The system for assessing disability benefits has "serious failings", according to a committee of MPs.
Claimants were not receiving an "acceptable level of service" and the cost to the taxpayer of paying private firms to carry out the assessments was set to double to £579 million in 2016-17, according to the Public Accounts Committee.
- evidence of "arduous journey times"
- double booked appointments
- assessments overturned on appeal
- some assessors "do not understand particular medical conditions"
- up to one in five reports sampled were "below the required standard"
The Commons spending watchdog said that the Department for Work and Pensions (DWP) and its private contractors were making progress to reduce delays and improve the quality of assessments but the regime still fell short of expectations.
Subsidiaries of Maximus are responsible for the Employment and Support Allowance (ESA) and Fit for Work service, while Atos and Capita carry out Personal Independence Payment (PIP).
The committee said: "Claimants are still not receiving an acceptable level of service from contractors, with particular concerns for claimants with fluctuating and mental health conditions."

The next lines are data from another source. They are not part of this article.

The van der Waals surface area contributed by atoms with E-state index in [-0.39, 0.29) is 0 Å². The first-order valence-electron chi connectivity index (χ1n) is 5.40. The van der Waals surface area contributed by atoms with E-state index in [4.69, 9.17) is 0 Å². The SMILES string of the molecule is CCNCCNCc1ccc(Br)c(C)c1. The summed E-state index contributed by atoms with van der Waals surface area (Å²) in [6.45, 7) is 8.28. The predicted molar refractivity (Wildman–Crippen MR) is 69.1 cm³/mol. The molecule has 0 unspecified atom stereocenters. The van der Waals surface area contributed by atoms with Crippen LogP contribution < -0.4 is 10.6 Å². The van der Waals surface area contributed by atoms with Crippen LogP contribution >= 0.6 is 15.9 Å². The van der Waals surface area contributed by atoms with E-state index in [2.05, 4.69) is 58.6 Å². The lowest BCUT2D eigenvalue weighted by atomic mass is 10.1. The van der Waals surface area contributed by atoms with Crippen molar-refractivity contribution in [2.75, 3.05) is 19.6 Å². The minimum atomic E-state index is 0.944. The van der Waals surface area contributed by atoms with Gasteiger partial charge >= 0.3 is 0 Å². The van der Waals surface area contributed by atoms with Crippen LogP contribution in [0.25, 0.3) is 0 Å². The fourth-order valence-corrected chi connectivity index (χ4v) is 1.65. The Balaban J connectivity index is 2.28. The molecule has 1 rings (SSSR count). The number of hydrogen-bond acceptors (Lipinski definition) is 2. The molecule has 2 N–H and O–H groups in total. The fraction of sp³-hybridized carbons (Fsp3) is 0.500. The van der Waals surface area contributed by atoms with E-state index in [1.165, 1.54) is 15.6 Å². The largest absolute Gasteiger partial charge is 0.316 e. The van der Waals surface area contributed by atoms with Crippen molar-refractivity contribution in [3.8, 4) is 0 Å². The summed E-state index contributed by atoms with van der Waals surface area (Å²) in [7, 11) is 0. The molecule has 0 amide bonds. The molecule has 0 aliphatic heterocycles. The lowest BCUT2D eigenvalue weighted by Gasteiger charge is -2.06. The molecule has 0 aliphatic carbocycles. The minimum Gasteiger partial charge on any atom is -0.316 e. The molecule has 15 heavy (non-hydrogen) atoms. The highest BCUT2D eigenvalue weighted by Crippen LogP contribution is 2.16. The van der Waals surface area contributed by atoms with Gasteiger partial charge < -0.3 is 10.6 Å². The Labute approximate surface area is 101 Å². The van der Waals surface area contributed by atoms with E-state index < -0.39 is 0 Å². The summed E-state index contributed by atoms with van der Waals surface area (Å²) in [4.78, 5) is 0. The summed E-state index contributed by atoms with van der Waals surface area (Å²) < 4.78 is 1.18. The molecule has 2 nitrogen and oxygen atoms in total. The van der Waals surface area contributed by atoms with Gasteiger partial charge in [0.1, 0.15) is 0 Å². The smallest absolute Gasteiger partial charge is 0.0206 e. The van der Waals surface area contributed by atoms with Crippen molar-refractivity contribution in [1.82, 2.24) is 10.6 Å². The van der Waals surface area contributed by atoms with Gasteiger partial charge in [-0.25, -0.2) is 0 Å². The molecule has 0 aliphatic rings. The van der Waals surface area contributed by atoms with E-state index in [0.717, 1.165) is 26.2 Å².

The average time for PIP contractors to return assessments to the DWP was an "acceptable" four weeks, while ESA assessments took 23 weeks on average.
The committee heard concerns from mental health charity Mind, Citizens Advice and the Disability Benefits Consortium about claimants' "poor" experiences.
The MPs also noted that contractors were not required to employ doctors to carry out health and disability assessments, instead relying on practitioners including nurses and occupational therapists.
Only Maximus - with 186 doctors within its workforce of 1,251 - recruits doctors to conduct assessments, the report said.